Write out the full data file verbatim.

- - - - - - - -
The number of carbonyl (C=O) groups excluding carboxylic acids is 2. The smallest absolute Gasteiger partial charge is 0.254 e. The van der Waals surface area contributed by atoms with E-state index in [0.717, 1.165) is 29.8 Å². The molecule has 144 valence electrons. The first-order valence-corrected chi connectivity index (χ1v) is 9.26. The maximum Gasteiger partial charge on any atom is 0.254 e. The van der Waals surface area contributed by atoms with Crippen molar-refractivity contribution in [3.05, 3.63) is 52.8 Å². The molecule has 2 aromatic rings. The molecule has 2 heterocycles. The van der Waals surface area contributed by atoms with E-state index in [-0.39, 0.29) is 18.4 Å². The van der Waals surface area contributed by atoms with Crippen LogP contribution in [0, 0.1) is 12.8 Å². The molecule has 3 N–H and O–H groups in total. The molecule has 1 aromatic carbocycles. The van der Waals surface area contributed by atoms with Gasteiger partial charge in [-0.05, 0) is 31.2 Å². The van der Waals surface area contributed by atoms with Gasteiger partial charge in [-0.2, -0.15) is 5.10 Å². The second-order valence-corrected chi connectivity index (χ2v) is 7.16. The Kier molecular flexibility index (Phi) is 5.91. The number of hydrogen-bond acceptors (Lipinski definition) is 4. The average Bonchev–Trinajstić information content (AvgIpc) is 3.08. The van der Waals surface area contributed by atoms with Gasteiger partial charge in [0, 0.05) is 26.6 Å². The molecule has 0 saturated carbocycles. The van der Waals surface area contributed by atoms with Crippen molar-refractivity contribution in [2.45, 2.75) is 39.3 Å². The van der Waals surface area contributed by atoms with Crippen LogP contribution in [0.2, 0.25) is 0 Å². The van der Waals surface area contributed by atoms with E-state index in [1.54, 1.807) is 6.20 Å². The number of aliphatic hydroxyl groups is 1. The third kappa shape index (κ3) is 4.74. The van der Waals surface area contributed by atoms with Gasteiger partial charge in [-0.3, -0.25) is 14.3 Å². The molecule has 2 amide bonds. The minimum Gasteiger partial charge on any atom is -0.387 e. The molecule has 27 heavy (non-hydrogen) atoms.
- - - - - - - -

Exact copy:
The number of carbonyl (C=O) groups excluding carboxylic acids is 2. The smallest absolute Gasteiger partial charge is 0.254 e. The van der Waals surface area contributed by atoms with E-state index in [0.717, 1.165) is 29.8 Å². The molecule has 144 valence electrons. The first-order valence-corrected chi connectivity index (χ1v) is 9.26. The maximum Gasteiger partial charge on any atom is 0.254 e. The van der Waals surface area contributed by atoms with Crippen molar-refractivity contribution in [3.05, 3.63) is 52.8 Å². The molecule has 2 aromatic rings. The molecule has 2 heterocycles. The van der Waals surface area contributed by atoms with E-state index in [-0.39, 0.29) is 18.4 Å². The van der Waals surface area contributed by atoms with Crippen LogP contribution in [0, 0.1) is 12.8 Å². The molecule has 3 N–H and O–H groups in total. The molecule has 1 aromatic carbocycles. The van der Waals surface area contributed by atoms with Gasteiger partial charge in [-0.05, 0) is 31.2 Å². The van der Waals surface area contributed by atoms with Gasteiger partial charge in [-0.2, -0.15) is 5.10 Å². The second-order valence-corrected chi connectivity index (χ2v) is 7.16. The Kier molecular flexibility index (Phi) is 5.91. The number of hydrogen-bond acceptors (Lipinski definition) is 4. The average Bonchev–Trinajstić information content (AvgIpc) is 3.08. The van der Waals surface area contributed by atoms with Gasteiger partial charge in [0, 0.05) is 26.6 Å². The molecule has 0 saturated carbocycles. The van der Waals surface area contributed by atoms with Crippen molar-refractivity contribution in [2.45, 2.75) is 39.3 Å². The van der Waals surface area contributed by atoms with Crippen LogP contribution in [0.2, 0.25) is 0 Å². The van der Waals surface area contributed by atoms with E-state index in [1.54, 1.807) is 6.20 Å². The number of aliphatic hydroxyl groups is 1. The third kappa shape index (κ3) is 4.74. The van der Waals surface area contributed by atoms with Gasteiger partial charge in [-0.3, -0.25) is 14.3 Å². The molecule has 2 amide bonds. The minimum Gasteiger partial charge on any atom is -0.387 e. The molecule has 27 heavy (non-hydrogen) atoms.